Psychological pricing refers to the practice of using prices to elicit emotional reactions from customers. One example is maintaining an artificially high price point on a luxury item to give the impression of high-end quality. Conversely, sale prices can be offered on commodity products to attract bargain buyers.
Marketers use psychological pricing to increase sales as well as establish a product's brand. It is the reason most items are priced at slightly less than a round number, such as $9.99 instead of $10.00, as people perceive the odd numbers as much lower than they are. It is also a primary cause of price points, a strategy in which companies seek to maximize market share by offering products at various price levels.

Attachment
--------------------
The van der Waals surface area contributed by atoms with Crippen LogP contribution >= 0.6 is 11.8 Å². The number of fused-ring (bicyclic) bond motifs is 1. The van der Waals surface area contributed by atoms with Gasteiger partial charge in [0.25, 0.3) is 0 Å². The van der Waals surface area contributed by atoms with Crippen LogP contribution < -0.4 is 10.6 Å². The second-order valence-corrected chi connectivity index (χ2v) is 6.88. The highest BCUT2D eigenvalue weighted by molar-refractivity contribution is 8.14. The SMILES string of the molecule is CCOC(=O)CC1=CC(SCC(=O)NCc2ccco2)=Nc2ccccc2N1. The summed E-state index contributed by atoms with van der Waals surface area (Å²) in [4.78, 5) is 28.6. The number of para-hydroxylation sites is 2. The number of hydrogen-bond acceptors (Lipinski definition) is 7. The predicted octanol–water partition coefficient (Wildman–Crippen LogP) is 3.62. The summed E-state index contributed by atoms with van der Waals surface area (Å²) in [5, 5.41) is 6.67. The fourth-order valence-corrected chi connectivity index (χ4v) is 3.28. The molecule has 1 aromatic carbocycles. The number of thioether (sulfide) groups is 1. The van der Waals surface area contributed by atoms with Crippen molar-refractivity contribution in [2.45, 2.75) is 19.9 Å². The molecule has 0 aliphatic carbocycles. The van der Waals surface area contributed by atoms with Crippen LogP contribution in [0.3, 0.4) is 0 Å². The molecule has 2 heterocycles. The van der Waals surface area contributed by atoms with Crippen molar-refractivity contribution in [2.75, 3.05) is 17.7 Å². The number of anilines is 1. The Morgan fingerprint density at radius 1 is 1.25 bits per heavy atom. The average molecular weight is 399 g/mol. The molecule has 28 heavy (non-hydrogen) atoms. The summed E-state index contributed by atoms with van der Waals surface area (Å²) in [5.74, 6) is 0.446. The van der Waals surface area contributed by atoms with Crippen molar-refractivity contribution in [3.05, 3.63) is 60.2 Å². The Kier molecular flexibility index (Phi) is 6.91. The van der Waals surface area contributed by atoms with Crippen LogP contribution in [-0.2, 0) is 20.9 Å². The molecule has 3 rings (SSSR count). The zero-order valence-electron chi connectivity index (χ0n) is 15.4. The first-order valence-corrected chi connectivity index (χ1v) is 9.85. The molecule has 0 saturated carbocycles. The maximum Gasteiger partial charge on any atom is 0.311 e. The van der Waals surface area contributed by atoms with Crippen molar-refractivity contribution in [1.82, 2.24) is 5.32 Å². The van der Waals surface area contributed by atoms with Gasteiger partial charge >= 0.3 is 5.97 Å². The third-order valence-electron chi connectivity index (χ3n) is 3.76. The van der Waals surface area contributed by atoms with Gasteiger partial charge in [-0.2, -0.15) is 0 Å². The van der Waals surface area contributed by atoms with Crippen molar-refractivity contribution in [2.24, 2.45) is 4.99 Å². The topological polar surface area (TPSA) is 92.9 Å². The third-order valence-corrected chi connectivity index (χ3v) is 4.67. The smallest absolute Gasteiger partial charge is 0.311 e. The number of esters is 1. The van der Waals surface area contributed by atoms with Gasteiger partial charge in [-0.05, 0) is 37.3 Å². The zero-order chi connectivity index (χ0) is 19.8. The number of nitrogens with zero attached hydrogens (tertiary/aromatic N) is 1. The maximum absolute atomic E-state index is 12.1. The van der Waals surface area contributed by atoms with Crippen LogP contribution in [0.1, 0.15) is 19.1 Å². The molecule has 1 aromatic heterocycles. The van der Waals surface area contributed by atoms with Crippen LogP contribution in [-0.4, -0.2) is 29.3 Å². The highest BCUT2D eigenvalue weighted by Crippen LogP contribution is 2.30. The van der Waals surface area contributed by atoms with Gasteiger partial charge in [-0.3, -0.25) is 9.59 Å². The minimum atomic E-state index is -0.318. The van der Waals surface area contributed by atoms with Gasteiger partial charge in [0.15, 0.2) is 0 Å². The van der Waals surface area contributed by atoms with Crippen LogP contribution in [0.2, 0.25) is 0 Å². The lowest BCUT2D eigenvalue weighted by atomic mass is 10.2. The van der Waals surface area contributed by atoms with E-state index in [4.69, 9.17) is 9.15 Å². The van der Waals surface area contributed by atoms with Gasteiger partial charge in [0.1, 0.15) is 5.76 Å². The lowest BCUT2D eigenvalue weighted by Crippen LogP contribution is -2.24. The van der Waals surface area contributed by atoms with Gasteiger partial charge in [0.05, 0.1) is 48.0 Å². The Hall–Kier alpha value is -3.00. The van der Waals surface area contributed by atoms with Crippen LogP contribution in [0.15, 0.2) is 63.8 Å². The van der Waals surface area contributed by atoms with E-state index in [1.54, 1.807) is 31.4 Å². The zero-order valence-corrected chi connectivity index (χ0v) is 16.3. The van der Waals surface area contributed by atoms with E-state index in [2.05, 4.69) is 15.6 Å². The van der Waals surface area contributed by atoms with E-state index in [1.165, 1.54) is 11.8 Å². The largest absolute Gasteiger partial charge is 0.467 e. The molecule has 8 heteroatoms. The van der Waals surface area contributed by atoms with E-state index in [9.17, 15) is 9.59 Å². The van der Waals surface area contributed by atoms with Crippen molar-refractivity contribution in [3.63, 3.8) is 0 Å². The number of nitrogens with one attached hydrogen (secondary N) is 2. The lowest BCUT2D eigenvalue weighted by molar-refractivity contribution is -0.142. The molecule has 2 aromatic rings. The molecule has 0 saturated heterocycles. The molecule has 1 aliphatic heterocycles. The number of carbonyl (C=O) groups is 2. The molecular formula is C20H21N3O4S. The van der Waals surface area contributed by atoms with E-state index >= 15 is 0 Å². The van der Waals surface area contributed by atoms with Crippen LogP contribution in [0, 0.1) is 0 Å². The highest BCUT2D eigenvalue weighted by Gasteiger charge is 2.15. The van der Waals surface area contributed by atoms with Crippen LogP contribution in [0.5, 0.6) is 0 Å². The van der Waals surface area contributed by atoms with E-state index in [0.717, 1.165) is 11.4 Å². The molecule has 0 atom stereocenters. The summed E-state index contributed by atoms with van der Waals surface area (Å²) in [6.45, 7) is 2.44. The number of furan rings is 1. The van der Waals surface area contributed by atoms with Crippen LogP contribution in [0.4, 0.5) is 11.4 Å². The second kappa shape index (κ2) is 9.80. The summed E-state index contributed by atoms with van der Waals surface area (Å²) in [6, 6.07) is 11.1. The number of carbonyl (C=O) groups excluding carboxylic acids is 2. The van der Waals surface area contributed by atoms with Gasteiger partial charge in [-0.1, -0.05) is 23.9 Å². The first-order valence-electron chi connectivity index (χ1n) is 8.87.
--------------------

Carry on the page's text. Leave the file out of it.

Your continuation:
Identifying the target market is critical to developing a psychological pricing strategy. The demographics of the market influence the emotional responses to various pricing points. For example, wealthier consumers presented with two similar products may find themselves subconsciously more attracted to the higher-priced item, while less affluent customers may find themselves drawn to the lower-priced item.